Like many countries, Iceland’s history is packed with mythology and folktales. Stories featuring elves, trolls, and other fantastical creatures stretch back centuries and are still told today. We should point out that we aren’t denying the existence of elves. After all, the elves wouldn’t like that very much.
Along with cute stories of friendly elves, there are also scary stories, generally designed to make children behave. Many of the ghosts featured in Iceland’s tales are almost as well known as the country’s heroes. That’s why some clever people set up Draugasetrið, or the Ghost Center—to tell foreigners the ghost stories that most locals know.
Stokkseyri: the Ghost Centre and Other Icelandic Wonders
In the small town of Stokkseyri, on the south coast of Iceland, lies the Icelandic Wonders museum. This museum takes you on a journey into local folklore, with separate exhibits on Icelandic ghosts and elves. Inside the museum there’s also a cinema where you can watch a short film all about Iceland’s greatest natural wonder: the northern lights.
The Ghost Center—which is the English translation of Draugasetrið—is naturally designed to spook you. As you make your way through a 1000-square-meter maze, you’ll be told 24 different ghost stories, all with accompanying visuals. You’ll learn about the country’s best-known ghosts and the tales surrounding them.
The dark and eerie atmosphere of the Ghost Center is sure to set you on edge. The settings which accompany each story are made to look like the locations they’re based in. Many ghosts are featured in the Icelandic Sagas, dating back over a thousand years, so you’ll get a history lesson too.
The Ghost Center is culture, history, and excitement all rolled into one exhibit. Fortunately, you have the more light-hearted Icelandic Elf Museum right next door to provide a calm counter-balance. Here you’ll discover the origin of elves in Iceland, their lifestyles, and their interactions with humans. In some ways, elves are still very much a part of Icelandic culture.
Once you’ve filled your mind with Icelandic elf and ghost knowledge, experience the wonder of the northern lights indoors. Not all of us are fortunate enough to see the lights in real life; this is the next best thing. The film on display will explain how the aurora is formed and showcase some incredible examples.
Finally, if you want to take some souvenirs home, have a browse in the on-site gift shop. There’s tea, coffee, waffles, and alcoholic drinks available if you want a quick bite or drink before moving on.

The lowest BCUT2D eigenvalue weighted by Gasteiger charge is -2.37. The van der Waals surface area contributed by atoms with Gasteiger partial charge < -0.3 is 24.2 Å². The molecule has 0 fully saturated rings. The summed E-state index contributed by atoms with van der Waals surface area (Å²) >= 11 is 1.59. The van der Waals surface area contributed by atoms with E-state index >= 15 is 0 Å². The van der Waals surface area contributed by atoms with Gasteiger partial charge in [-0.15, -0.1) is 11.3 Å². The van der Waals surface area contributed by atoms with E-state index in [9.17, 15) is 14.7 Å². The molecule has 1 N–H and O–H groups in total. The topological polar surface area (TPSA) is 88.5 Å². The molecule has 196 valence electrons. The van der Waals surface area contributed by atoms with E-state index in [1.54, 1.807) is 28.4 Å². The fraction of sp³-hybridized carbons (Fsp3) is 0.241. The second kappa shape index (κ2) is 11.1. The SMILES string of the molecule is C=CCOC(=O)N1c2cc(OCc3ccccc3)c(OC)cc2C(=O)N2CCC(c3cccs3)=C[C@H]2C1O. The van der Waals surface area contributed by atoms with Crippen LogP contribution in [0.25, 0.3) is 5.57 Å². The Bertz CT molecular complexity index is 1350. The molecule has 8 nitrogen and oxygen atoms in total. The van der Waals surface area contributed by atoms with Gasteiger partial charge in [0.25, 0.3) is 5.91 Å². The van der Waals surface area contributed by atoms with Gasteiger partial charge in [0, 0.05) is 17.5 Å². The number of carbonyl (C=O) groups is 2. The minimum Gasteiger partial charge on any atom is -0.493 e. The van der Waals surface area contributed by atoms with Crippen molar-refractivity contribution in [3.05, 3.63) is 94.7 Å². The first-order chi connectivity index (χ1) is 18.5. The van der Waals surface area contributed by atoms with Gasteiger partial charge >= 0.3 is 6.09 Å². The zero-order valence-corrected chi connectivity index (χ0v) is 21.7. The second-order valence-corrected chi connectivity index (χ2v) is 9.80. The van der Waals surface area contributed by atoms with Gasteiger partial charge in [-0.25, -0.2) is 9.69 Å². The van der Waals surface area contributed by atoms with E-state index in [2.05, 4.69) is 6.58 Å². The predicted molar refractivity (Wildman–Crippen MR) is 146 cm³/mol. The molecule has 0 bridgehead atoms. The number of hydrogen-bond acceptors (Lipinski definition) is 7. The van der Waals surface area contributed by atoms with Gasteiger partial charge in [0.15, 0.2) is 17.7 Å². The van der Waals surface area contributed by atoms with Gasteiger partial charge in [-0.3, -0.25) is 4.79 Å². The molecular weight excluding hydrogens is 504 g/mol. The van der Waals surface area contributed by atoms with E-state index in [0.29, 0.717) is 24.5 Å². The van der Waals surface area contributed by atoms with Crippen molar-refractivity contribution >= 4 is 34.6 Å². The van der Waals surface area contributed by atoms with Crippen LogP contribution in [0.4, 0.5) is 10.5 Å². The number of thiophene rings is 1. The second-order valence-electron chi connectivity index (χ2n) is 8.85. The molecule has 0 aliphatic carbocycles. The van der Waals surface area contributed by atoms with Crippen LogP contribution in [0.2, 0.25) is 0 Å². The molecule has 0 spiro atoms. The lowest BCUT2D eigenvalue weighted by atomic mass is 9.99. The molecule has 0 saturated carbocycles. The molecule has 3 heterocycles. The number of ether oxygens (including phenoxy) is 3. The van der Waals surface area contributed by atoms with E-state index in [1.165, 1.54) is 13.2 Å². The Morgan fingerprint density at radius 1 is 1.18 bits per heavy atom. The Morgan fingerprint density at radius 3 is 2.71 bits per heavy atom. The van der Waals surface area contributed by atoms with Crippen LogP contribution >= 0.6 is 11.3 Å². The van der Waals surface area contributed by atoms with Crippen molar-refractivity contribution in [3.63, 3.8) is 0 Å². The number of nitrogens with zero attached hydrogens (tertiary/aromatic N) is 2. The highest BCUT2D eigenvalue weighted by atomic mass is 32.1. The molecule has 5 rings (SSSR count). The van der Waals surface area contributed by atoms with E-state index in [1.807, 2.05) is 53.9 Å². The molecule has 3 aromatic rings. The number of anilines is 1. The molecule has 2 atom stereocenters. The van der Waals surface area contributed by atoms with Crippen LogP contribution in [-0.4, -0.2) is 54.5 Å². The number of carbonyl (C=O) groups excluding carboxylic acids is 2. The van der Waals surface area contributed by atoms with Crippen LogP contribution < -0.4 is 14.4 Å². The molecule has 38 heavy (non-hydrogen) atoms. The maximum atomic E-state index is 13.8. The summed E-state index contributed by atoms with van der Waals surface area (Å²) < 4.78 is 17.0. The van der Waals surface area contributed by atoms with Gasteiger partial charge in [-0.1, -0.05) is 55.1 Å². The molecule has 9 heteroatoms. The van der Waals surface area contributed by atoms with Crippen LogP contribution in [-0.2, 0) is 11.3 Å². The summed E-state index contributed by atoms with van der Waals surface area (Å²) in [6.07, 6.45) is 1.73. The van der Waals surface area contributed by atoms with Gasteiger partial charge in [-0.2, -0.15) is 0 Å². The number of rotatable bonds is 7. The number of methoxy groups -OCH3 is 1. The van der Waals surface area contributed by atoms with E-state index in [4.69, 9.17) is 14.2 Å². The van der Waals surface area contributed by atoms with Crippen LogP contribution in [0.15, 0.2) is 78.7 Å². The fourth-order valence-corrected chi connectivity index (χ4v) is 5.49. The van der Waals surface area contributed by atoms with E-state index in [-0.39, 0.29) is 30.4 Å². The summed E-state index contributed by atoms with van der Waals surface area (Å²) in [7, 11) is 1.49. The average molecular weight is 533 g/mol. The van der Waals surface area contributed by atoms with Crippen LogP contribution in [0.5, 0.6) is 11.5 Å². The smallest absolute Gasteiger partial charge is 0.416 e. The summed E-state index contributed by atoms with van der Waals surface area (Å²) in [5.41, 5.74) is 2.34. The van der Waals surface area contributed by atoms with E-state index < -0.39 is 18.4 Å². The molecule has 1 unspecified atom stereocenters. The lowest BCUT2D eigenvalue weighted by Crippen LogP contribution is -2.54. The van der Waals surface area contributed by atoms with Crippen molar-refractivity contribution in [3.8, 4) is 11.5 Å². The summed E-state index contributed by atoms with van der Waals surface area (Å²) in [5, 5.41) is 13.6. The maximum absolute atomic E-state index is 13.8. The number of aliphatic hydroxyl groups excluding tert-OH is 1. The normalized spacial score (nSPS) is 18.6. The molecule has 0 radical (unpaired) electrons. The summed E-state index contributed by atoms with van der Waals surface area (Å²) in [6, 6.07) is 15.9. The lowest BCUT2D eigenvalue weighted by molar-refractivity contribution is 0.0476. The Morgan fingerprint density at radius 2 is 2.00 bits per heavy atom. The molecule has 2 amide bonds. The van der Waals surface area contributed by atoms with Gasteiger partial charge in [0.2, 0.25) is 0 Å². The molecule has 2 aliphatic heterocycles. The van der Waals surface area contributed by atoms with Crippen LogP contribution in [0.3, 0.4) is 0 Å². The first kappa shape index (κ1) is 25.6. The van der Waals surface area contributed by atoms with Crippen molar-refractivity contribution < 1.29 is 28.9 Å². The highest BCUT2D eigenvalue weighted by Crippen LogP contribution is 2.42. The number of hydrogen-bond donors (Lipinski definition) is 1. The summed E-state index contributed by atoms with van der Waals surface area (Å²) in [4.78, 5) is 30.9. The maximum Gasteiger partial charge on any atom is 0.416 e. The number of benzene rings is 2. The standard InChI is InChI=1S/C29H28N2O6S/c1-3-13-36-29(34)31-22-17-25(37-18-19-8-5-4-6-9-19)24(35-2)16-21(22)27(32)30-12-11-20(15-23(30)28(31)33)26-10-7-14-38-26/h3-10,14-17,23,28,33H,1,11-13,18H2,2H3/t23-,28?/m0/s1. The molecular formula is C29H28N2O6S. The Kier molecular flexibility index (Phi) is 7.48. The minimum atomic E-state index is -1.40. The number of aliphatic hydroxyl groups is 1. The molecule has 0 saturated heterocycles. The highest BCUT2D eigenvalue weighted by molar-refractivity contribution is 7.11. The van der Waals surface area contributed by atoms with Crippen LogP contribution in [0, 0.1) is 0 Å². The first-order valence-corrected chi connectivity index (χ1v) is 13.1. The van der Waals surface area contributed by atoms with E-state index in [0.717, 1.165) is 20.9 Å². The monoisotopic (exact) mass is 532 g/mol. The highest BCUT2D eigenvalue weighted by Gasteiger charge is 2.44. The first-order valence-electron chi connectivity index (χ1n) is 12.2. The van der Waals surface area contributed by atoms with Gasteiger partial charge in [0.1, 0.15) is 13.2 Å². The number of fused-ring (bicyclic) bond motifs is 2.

FAQs About Draugasetrið
How much does it cost?
The entrance to the Ghost Center is ISK. 2,000 for adults, 1,500 for ages 10-15, and 500 for ages 6-9.
How do you get there?
Stokkseyri is less than an hour from Reykjavík. Follow Route 1 east until you come to Route 39, and continue south onto Route 38. From there, turn onto Route 34, then Route 33, and you will arrive at Stokkseyri. The Icelandic Wonders building is in the center of the town.
When does it open?
The museum is open from July to August, between 1 pm and 6 pm every day.
Are group discounts available?
Yes, group discounts are available! Contact the Ghost Center for details here.
Do I need to understand Icelandic to enjoy my visit to Draugasetrið?
No, you don’t need to have any skill in Icelandic to have a blast. You will be given a headset to hear the stories and multiple languages are offered, including English, Icelandic, German, French, Japanese, Chinese, Russian, and more.
An Intro to the Icelandic Ghost Stories in Draugasetrið
There are different types of ghosts in Icelandic folklore. There are those who did not cross over so as to seek revenge on those who wronged them in life. Then there are those who were revived by magic, similar to a zombie. In many stories, ghosts attached themselves to a specific place, haunting all who came into the area.
In old times, ghosts of various forms were often blamed for negative occurrences. If you had bad luck in farming or a stretch of bad weather, many said a ghost was responsible.
For a fictional example of superstition affecting a farming family in the 20th century, read Independent People by Halldór Laxness. For a more action-packed experience of mythical monsters from Norse history, play God of War by Santa Monica Studio.
One of the most famous ghost stories is “Djákninn á Myrká”, or “The Deacon of Dark River”. Set on a farm called Myrká or Dark River, the story involves a deacon (a servant in a church) and his girlfriend. Listen to the story as it’s told by Icelandic poet Svanur Þorkelsson in the video below:
Will you Be Brave Enough to Visit Draugasetrið?
So you want to learn about Iceland’s famous ghosts? Then visit Draugasetrið, and be prepared for your teeth to rattle. Experience the life of a small—and very old—town in Stokkseyri, which was first settled over 1000 years ago. Explore the south coast, regarded by many as the most beautiful and picturesque area of Iceland.